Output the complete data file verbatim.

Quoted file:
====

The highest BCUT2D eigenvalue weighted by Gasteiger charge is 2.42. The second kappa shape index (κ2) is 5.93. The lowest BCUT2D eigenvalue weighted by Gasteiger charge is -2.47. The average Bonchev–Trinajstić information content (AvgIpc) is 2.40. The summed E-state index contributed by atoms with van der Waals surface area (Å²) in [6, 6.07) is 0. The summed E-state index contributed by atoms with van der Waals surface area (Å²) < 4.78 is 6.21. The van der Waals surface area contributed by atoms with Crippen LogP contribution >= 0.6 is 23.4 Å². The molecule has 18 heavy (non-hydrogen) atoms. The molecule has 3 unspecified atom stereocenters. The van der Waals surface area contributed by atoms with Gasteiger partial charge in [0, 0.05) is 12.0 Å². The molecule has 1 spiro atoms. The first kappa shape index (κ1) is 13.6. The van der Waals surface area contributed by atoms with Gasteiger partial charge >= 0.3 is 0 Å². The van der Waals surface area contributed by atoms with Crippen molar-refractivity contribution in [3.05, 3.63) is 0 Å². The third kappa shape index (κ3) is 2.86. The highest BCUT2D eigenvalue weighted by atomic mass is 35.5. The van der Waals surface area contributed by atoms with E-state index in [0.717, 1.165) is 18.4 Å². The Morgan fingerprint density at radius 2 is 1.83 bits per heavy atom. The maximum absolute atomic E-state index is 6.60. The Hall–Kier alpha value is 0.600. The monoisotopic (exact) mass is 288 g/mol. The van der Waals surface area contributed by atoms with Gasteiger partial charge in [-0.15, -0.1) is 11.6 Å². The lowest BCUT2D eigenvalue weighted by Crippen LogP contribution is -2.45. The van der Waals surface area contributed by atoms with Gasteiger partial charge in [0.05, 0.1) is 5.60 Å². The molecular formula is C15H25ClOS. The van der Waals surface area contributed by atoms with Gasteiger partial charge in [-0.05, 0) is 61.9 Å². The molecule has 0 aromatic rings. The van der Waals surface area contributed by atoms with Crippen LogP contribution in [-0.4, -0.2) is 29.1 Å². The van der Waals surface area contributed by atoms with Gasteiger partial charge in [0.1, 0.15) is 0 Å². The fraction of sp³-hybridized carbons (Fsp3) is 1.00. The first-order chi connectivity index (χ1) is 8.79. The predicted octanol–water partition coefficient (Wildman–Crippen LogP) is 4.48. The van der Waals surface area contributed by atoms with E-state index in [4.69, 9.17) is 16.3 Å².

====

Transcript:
The highest BCUT2D eigenvalue weighted by Gasteiger charge is 2.42. The second kappa shape index (κ2) is 5.93. The lowest BCUT2D eigenvalue weighted by Gasteiger charge is -2.47. The average Bonchev–Trinajstić information content (AvgIpc) is 2.40. The summed E-state index contributed by atoms with van der Waals surface area (Å²) in [6, 6.07) is 0. The summed E-state index contributed by atoms with van der Waals surface area (Å²) < 4.78 is 6.21. The van der Waals surface area contributed by atoms with Crippen LogP contribution >= 0.6 is 23.4 Å². The molecule has 18 heavy (non-hydrogen) atoms. The molecule has 3 unspecified atom stereocenters. The van der Waals surface area contributed by atoms with Gasteiger partial charge in [0, 0.05) is 12.0 Å². The molecule has 1 spiro atoms. The first kappa shape index (κ1) is 13.6. The van der Waals surface area contributed by atoms with Gasteiger partial charge >= 0.3 is 0 Å². The van der Waals surface area contributed by atoms with Crippen molar-refractivity contribution in [3.05, 3.63) is 0 Å². The third kappa shape index (κ3) is 2.86. The highest BCUT2D eigenvalue weighted by atomic mass is 35.5. The van der Waals surface area contributed by atoms with E-state index in [0.717, 1.165) is 18.4 Å². The Morgan fingerprint density at radius 2 is 1.83 bits per heavy atom. The maximum absolute atomic E-state index is 6.60. The Hall–Kier alpha value is 0.600. The monoisotopic (exact) mass is 288 g/mol. The van der Waals surface area contributed by atoms with Gasteiger partial charge in [-0.15, -0.1) is 11.6 Å². The lowest BCUT2D eigenvalue weighted by Crippen LogP contribution is -2.45. The van der Waals surface area contributed by atoms with Gasteiger partial charge in [0.05, 0.1) is 5.60 Å². The molecular formula is C15H25ClOS. The van der Waals surface area contributed by atoms with Gasteiger partial charge in [-0.05, 0) is 61.9 Å². The molecule has 0 aromatic rings. The van der Waals surface area contributed by atoms with Crippen LogP contribution in [-0.4, -0.2) is 29.1 Å². The van der Waals surface area contributed by atoms with Gasteiger partial charge in [0.1, 0.15) is 0 Å². The fraction of sp³-hybridized carbons (Fsp3) is 1.00. The first-order chi connectivity index (χ1) is 8.79. The predicted octanol–water partition coefficient (Wildman–Crippen LogP) is 4.48. The van der Waals surface area contributed by atoms with E-state index in [4.69, 9.17) is 16.3 Å².